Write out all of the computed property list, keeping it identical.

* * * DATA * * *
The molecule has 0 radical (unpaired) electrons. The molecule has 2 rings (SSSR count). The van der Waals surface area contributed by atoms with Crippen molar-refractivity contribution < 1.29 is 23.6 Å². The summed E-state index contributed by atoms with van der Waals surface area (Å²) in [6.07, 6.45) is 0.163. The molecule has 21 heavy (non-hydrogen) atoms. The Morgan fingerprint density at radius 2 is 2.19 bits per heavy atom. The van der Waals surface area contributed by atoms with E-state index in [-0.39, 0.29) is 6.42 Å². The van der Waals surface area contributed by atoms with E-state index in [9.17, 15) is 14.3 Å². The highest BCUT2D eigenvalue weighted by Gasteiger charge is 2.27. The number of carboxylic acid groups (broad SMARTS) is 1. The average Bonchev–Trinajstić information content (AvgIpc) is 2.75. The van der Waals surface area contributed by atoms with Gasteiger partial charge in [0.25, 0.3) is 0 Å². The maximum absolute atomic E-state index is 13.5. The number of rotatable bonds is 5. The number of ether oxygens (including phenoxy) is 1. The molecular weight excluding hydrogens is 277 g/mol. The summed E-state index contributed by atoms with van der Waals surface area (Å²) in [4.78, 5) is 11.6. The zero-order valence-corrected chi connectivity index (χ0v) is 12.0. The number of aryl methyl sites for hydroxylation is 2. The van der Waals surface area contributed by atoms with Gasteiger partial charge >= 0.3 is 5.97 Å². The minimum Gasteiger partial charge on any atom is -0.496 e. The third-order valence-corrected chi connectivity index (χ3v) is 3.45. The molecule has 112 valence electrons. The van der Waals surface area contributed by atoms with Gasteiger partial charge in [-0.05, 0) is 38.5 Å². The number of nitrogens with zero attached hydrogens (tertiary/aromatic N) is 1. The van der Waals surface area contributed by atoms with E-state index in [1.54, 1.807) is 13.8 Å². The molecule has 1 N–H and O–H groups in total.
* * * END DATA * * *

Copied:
The molecule has 0 radical (unpaired) electrons. The molecule has 2 rings (SSSR count). The van der Waals surface area contributed by atoms with Crippen molar-refractivity contribution < 1.29 is 23.6 Å². The summed E-state index contributed by atoms with van der Waals surface area (Å²) in [6.07, 6.45) is 0.163. The molecule has 21 heavy (non-hydrogen) atoms. The Morgan fingerprint density at radius 2 is 2.19 bits per heavy atom. The van der Waals surface area contributed by atoms with E-state index in [-0.39, 0.29) is 6.42 Å². The van der Waals surface area contributed by atoms with E-state index in [9.17, 15) is 14.3 Å². The highest BCUT2D eigenvalue weighted by Gasteiger charge is 2.27. The number of carboxylic acid groups (broad SMARTS) is 1. The average Bonchev–Trinajstić information content (AvgIpc) is 2.75. The van der Waals surface area contributed by atoms with Gasteiger partial charge in [0.25, 0.3) is 0 Å². The maximum absolute atomic E-state index is 13.5. The number of rotatable bonds is 5. The number of ether oxygens (including phenoxy) is 1. The molecular weight excluding hydrogens is 277 g/mol. The summed E-state index contributed by atoms with van der Waals surface area (Å²) in [4.78, 5) is 11.6. The zero-order valence-corrected chi connectivity index (χ0v) is 12.0. The number of aryl methyl sites for hydroxylation is 2. The van der Waals surface area contributed by atoms with Gasteiger partial charge >= 0.3 is 5.97 Å². The minimum Gasteiger partial charge on any atom is -0.496 e. The third-order valence-corrected chi connectivity index (χ3v) is 3.45. The molecule has 112 valence electrons. The van der Waals surface area contributed by atoms with Gasteiger partial charge in [-0.05, 0) is 38.5 Å². The number of nitrogens with zero attached hydrogens (tertiary/aromatic N) is 1. The van der Waals surface area contributed by atoms with E-state index in [1.54, 1.807) is 13.8 Å². The molecule has 1 N–H and O–H groups in total.